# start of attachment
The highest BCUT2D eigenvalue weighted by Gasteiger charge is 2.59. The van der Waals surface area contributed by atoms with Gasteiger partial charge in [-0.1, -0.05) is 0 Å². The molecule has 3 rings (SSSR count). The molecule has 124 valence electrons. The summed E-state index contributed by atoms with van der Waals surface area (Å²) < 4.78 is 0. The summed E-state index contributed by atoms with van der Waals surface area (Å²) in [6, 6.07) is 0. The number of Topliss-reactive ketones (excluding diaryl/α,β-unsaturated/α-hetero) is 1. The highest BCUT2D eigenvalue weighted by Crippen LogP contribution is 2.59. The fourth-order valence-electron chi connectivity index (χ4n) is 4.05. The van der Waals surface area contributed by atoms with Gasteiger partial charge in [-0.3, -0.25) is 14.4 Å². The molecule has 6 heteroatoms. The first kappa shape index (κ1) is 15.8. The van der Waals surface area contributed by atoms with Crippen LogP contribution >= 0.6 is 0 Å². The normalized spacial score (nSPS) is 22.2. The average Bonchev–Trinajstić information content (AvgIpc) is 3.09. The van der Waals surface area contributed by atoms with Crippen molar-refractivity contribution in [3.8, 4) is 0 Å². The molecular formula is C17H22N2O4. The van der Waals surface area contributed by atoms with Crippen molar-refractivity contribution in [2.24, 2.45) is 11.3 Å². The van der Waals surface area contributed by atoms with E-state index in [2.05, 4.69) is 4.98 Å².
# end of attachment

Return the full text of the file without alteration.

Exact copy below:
The highest BCUT2D eigenvalue weighted by Gasteiger charge is 2.59. The van der Waals surface area contributed by atoms with Gasteiger partial charge in [-0.1, -0.05) is 0 Å². The molecule has 3 rings (SSSR count). The molecule has 124 valence electrons. The summed E-state index contributed by atoms with van der Waals surface area (Å²) < 4.78 is 0. The summed E-state index contributed by atoms with van der Waals surface area (Å²) in [6, 6.07) is 0. The number of Topliss-reactive ketones (excluding diaryl/α,β-unsaturated/α-hetero) is 1. The highest BCUT2D eigenvalue weighted by Crippen LogP contribution is 2.59. The fourth-order valence-electron chi connectivity index (χ4n) is 4.05. The van der Waals surface area contributed by atoms with Gasteiger partial charge in [-0.3, -0.25) is 14.4 Å². The molecule has 6 heteroatoms. The first kappa shape index (κ1) is 15.8. The van der Waals surface area contributed by atoms with Crippen LogP contribution >= 0.6 is 0 Å². The normalized spacial score (nSPS) is 22.2. The average Bonchev–Trinajstić information content (AvgIpc) is 3.09. The van der Waals surface area contributed by atoms with Crippen molar-refractivity contribution in [3.8, 4) is 0 Å². The molecular formula is C17H22N2O4. The van der Waals surface area contributed by atoms with Crippen molar-refractivity contribution in [2.24, 2.45) is 11.3 Å². The van der Waals surface area contributed by atoms with E-state index in [2.05, 4.69) is 4.98 Å².